Fungicide programmes for effective control of Rhynchosporium on winter barley


Cereals & Oilseeds
Project code:
01 April 1998 - 31 March 2002
AHDB Cereals & Oilseeds.
AHDB sector cost:
£100,715 from HGCA (project 1181).
Project leader:
L R COOKE1 and T LOCKE2 1Department of Applied Plant Science, Queen's University Belfast, Agriculture & Food Science Centre, Newforge Lane, Belfast, Northern Ireland, BT9 5PX 2ADAS Rosemaund, Preston Wynne, Herefordshire, HR1 3PG



About this project


The control of Rhynchosporium (leaf blotch), currently the most economically-important disease of barley, is heavily dependent on fungicides.  The DMI fungicides were the key element of control programmes, but the effectiveness of older DMIs has been impaired by selection of resistant strains.  During the 1990s, MBC-resistant strains of Rhynchosporium secalis developed and these are now too widespread for MBCs to be suitable partners for DMIs in anti-resistance strategies.

To prolong the effective life of the newer, more active DMIs, two-spray fungicide programmes were evaluated for their effectiveness in combining good control of Rhynchosporium with prevention of the build-up of DMI-resistant pathogen strains.  Programmes were based on the DMI epoxiconazole ('Opus') alone or in combination or alternation with three partner fungicides with different modes of action, fenpropimorph ('Corbel', a morpholine), cyprodinil ('Unix', an anilinopyrimidine), azoxystrobin (a strobilurin, 'Amistar').

In a series of field trials in Northern Ireland and South-west England over the three years 1998-2000 performance of programmes was assessed in terms of disease control, prolongation of green leaf area and yield and effects on DMI sensitivity were monitored by testing isolates of the pathogen collected before and after fungicide application.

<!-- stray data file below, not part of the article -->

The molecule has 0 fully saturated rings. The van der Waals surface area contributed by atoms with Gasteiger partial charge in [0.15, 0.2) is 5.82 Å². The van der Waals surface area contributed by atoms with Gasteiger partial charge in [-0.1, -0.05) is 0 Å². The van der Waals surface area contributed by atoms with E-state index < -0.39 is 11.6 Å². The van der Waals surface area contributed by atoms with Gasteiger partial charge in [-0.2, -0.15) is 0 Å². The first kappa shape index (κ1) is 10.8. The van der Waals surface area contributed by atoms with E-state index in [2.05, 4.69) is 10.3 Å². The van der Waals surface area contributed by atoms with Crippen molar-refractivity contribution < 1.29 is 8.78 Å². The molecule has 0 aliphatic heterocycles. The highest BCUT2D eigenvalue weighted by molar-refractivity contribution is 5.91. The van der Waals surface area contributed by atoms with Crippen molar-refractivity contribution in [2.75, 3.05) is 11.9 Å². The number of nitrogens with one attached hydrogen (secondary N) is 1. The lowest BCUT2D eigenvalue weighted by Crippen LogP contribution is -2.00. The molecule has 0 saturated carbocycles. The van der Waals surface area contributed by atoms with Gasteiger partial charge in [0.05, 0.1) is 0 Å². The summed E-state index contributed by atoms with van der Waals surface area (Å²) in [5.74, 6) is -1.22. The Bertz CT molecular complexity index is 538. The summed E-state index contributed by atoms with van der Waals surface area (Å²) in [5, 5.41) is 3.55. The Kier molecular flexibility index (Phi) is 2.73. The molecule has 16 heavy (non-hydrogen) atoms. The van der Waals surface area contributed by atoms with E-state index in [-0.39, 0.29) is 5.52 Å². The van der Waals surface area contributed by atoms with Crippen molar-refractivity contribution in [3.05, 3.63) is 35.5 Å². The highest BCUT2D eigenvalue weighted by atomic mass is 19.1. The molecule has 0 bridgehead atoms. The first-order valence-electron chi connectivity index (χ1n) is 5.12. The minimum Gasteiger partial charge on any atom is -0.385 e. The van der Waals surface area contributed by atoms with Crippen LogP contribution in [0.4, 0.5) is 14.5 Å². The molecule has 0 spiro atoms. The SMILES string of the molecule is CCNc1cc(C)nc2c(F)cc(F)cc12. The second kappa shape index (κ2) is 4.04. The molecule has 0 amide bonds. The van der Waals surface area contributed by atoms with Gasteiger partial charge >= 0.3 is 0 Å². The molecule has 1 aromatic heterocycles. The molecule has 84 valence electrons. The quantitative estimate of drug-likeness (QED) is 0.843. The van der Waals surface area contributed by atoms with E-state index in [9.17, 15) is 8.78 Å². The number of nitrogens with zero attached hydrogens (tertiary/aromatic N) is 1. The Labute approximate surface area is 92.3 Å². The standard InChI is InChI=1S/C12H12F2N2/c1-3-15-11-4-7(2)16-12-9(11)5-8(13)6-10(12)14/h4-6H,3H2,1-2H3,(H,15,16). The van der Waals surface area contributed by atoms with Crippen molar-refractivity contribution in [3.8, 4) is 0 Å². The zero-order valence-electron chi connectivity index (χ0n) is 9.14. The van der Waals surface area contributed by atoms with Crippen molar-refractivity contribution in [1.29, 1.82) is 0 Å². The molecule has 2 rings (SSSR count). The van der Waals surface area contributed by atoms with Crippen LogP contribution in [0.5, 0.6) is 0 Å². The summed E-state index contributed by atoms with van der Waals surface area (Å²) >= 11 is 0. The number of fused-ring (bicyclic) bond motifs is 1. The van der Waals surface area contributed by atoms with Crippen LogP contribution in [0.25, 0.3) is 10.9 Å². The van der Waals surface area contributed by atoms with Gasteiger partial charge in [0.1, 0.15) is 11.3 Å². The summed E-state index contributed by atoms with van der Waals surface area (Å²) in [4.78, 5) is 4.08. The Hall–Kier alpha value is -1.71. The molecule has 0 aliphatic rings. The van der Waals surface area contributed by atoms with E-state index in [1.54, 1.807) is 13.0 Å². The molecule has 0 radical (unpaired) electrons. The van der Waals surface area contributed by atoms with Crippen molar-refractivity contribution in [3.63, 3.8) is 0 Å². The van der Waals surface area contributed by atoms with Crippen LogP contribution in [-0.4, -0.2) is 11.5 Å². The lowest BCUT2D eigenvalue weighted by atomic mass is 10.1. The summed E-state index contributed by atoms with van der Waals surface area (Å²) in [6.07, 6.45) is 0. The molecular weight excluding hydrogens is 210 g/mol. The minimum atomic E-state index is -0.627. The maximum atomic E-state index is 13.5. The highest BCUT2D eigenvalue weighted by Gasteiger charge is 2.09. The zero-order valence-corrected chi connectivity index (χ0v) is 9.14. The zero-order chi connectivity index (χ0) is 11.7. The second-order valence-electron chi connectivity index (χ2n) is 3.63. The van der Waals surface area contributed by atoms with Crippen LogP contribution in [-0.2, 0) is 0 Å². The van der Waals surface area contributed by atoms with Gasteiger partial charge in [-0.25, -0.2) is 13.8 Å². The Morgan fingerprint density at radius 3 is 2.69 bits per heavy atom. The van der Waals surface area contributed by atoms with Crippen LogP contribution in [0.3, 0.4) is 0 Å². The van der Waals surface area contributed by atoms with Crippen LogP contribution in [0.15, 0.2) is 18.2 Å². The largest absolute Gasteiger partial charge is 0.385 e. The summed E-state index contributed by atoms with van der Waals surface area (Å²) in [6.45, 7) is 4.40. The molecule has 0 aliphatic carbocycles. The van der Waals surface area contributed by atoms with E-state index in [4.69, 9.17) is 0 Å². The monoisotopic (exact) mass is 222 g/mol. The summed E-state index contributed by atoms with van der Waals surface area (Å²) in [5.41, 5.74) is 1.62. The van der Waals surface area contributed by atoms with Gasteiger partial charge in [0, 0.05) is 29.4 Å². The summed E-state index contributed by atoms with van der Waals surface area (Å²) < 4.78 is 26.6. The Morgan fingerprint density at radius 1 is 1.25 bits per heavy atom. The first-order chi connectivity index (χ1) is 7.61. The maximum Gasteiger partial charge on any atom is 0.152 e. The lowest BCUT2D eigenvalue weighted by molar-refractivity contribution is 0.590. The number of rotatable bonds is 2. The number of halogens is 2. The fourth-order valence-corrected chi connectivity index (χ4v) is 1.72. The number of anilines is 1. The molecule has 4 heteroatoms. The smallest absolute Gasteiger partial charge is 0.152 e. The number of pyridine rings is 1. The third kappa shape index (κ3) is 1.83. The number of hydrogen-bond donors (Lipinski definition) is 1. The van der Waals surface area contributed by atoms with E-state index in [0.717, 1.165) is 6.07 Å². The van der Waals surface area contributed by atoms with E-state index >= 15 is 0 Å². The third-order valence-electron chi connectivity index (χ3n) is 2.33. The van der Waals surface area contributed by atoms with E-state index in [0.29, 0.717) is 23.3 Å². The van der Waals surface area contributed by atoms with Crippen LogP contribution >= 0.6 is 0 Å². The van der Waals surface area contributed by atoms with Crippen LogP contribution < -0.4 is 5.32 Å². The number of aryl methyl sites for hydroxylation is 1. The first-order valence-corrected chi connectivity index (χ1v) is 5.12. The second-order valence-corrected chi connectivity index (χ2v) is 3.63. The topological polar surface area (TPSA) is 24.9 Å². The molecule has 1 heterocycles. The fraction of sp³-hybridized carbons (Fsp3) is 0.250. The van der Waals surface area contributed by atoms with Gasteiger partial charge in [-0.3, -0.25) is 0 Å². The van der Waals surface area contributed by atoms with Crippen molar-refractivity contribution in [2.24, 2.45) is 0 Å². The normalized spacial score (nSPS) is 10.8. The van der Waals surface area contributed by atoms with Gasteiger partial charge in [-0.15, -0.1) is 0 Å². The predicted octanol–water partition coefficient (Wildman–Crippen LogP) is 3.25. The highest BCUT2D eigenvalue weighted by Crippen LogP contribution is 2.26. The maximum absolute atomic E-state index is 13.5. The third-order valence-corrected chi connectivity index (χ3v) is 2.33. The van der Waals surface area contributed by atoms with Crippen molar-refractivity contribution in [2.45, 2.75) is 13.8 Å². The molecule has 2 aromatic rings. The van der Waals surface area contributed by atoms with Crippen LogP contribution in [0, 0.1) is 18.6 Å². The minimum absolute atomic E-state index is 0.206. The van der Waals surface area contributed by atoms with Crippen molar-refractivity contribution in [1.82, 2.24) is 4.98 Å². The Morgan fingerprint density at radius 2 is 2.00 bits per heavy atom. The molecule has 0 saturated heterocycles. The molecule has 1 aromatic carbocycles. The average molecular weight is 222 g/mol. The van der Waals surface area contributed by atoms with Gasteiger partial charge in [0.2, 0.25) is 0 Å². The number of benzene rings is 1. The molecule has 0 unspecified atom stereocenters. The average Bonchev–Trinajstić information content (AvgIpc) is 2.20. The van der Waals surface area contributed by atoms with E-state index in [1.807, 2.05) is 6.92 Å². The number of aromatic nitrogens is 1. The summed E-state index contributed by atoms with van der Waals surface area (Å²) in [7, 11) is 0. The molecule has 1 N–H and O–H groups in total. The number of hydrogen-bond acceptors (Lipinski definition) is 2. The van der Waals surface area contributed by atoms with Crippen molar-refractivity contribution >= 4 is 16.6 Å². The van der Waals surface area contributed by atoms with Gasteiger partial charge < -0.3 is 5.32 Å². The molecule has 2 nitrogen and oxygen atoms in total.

Across the six trials, all fungicide treatments reduced disease significantly compared with the untreated control.  Epoxiconazole used alone gave the poorest disease control and lowest green leaf area, but did increase yield.  The three partner fungicides all improved disease control and yield.  Programmes based on two applications of half-rate epoxiconazole with half-rate azoxystrobin or cyprodinil performed best overall, cyprodinil being marginally more effective in terms of disease control, while azoxystrobin combinations achieved the best yields.

In the majority of trials, DMI sensitivity of R. secalis isolates was lower after fungicide treatment than before and the least sensitive isolates came from the plots treated with two half-rate applications of epoxiconazole alone.  There was no consistent difference in effects on epoxiconazole sensitivity between the three partner fungicides, but all tended to reduce selection for resistance compared with two half-rate applications of epoxiconazole alone.

It is concluded that selection for DMI resistance is continuing to occur in R. secalis, but that use of a partner fungicide helps to slow down the process, while not preventing it.  With the range of pathogen sensitivities found in the present study, a DMI such as epoxiconazole is a useful component of a control programme for R. secalis, but must be supplemented by a partner fungicide.  Fungicides with different modes of action from the DMIs from the strobilurin (QoI) and anilinopyrimidine group are the most effective partners in terms of disease control and yield.